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Re: islands in the Pacific-was Re: mammal mystery

>Paul Willis wrote:
> In the context of the thread, if your mountain is a true
>> granite, there is almost no chance at all of there being fossils because
>> the granite body would have solidified at a depth within the earth of
>> several miles.
>but aren't the Rockies an example of granite mountains that were formed
>ABOVE ground during the Cretaceous?  And wouldn't a fissure-fill be
>quite likely to hold Cretaceous fossils in the Rockies, since there is
>every liklyhood that there was dinosaur fauna in the area?

Only a small part of the Rockies consist of granites which can be broken
into two types; those that formed before the Rockies appeared and were
subsequently exposed when the mountains were upliftred and eroded and those
that formed deep within the Rockies early in their history (around the late
Cretaceous) and have been subsequently exposed by uplift and erosion. As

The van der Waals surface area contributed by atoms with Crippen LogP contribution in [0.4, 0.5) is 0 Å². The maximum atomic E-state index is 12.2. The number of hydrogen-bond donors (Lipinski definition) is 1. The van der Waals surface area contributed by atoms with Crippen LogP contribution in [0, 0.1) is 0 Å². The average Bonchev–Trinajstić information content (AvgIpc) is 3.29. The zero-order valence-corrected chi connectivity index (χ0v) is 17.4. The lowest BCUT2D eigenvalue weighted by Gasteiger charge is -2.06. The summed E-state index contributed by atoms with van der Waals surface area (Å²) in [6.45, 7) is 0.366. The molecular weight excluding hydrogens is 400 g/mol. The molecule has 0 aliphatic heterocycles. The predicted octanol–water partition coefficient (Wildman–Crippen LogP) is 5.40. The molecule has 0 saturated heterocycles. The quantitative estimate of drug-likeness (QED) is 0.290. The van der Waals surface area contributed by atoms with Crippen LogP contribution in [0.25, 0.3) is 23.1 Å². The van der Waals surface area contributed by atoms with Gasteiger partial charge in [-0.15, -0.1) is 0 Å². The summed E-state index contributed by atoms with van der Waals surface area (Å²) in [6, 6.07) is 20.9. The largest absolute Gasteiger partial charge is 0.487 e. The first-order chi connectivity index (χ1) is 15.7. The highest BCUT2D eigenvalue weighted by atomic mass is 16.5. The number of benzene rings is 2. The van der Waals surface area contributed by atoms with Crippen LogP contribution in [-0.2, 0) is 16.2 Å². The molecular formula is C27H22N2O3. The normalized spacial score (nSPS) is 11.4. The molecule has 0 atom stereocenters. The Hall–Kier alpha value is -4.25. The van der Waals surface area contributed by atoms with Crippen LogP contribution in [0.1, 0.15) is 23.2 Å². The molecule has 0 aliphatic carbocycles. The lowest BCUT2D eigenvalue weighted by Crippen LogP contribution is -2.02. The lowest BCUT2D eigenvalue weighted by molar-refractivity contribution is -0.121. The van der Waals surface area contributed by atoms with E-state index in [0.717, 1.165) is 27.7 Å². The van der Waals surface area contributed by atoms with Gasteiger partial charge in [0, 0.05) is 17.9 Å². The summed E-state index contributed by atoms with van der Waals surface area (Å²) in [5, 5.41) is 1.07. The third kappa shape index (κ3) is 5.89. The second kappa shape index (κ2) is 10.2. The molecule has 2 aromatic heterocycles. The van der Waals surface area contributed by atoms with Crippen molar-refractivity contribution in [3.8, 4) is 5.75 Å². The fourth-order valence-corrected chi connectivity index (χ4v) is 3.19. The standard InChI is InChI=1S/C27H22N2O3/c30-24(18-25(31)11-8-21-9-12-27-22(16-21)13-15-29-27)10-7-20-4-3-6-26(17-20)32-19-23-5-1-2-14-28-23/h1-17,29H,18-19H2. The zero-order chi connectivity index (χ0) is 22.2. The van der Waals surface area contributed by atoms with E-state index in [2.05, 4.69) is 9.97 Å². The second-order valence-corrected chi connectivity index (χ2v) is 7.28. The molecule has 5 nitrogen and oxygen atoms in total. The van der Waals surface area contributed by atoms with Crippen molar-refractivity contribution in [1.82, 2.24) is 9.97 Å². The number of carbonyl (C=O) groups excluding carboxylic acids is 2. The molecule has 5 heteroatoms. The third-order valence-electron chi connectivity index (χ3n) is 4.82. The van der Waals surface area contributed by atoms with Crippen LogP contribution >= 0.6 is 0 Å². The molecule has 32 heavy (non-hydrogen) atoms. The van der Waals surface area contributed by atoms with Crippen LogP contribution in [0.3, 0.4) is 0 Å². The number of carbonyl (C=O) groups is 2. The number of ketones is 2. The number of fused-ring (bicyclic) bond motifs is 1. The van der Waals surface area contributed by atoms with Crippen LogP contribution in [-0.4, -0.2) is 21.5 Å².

stated before, the true granites formed deep with mountain chains and
rarely erupt through to the surface. remember, even if granitic magma does
breack the surface, it will form rhyolites, not granites.

Any granites actually forming when the dinosaurs walked the earth would
have been a) a few kilometres under the surface and b) many thousands of
degree in temperature. This is an impossible environment for fossilisation.

Fissure development withing granites would probably only work where a
grnaite is dissected by a later magma dyke that weathers at a faster rate
than the granite. This, when the rocks are exposed to weathering, the dyke
could erode into a fissue that could subsequently refill. However, such
fissure-fill structures are rare and acidic, a bad environment for
fossilising bone. Off the top of my head, I cannot think of a single
example of a vertebrate fissure-fill deposite in granite.

Cheers, Paul

Dr Paul M.A. Willis
Consulting Vertebrate Palaeontologist
Quinkana Pty Ltd